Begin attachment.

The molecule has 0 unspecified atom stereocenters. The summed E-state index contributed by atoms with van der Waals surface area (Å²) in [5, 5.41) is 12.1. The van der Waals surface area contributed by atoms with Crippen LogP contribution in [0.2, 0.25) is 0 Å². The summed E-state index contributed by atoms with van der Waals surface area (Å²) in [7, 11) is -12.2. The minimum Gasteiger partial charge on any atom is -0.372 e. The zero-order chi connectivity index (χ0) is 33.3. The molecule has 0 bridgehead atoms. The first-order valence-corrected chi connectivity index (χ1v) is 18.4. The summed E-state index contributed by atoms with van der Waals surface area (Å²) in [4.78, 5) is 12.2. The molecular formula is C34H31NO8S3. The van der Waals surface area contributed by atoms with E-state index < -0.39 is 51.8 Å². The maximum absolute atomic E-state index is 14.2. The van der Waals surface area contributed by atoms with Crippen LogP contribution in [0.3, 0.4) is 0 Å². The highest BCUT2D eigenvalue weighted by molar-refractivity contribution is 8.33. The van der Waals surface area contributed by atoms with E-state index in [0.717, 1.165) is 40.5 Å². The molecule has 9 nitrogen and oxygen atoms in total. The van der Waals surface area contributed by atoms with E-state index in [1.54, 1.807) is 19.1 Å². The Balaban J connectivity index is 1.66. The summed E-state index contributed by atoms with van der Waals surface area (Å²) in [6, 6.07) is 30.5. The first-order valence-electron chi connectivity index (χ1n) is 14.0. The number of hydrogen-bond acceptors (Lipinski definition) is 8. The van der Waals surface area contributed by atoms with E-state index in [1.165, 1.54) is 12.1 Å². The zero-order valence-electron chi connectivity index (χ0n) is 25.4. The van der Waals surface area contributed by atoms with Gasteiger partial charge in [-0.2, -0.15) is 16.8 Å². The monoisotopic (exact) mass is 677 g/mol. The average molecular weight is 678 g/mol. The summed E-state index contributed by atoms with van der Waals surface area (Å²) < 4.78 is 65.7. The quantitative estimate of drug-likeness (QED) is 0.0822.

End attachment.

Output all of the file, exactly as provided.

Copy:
The molecule has 0 unspecified atom stereocenters. The summed E-state index contributed by atoms with van der Waals surface area (Å²) in [5, 5.41) is 12.1. The van der Waals surface area contributed by atoms with Crippen LogP contribution in [0.2, 0.25) is 0 Å². The summed E-state index contributed by atoms with van der Waals surface area (Å²) in [7, 11) is -12.2. The minimum Gasteiger partial charge on any atom is -0.372 e. The zero-order chi connectivity index (χ0) is 33.3. The molecule has 0 bridgehead atoms. The first-order valence-corrected chi connectivity index (χ1v) is 18.4. The summed E-state index contributed by atoms with van der Waals surface area (Å²) in [4.78, 5) is 12.2. The molecular formula is C34H31NO8S3. The van der Waals surface area contributed by atoms with E-state index < -0.39 is 51.8 Å². The maximum absolute atomic E-state index is 14.2. The van der Waals surface area contributed by atoms with Crippen LogP contribution in [0.3, 0.4) is 0 Å². The highest BCUT2D eigenvalue weighted by molar-refractivity contribution is 8.33. The van der Waals surface area contributed by atoms with E-state index in [0.717, 1.165) is 40.5 Å². The molecule has 9 nitrogen and oxygen atoms in total. The van der Waals surface area contributed by atoms with E-state index in [1.54, 1.807) is 19.1 Å². The Balaban J connectivity index is 1.66. The summed E-state index contributed by atoms with van der Waals surface area (Å²) in [6, 6.07) is 30.5. The first-order valence-electron chi connectivity index (χ1n) is 14.0. The number of hydrogen-bond acceptors (Lipinski definition) is 8. The van der Waals surface area contributed by atoms with E-state index in [1.165, 1.54) is 12.1 Å². The zero-order valence-electron chi connectivity index (χ0n) is 25.4. The van der Waals surface area contributed by atoms with Gasteiger partial charge in [-0.2, -0.15) is 16.8 Å². The monoisotopic (exact) mass is 677 g/mol. The average molecular weight is 678 g/mol. The summed E-state index contributed by atoms with van der Waals surface area (Å²) < 4.78 is 65.7. The quantitative estimate of drug-likeness (QED) is 0.0822.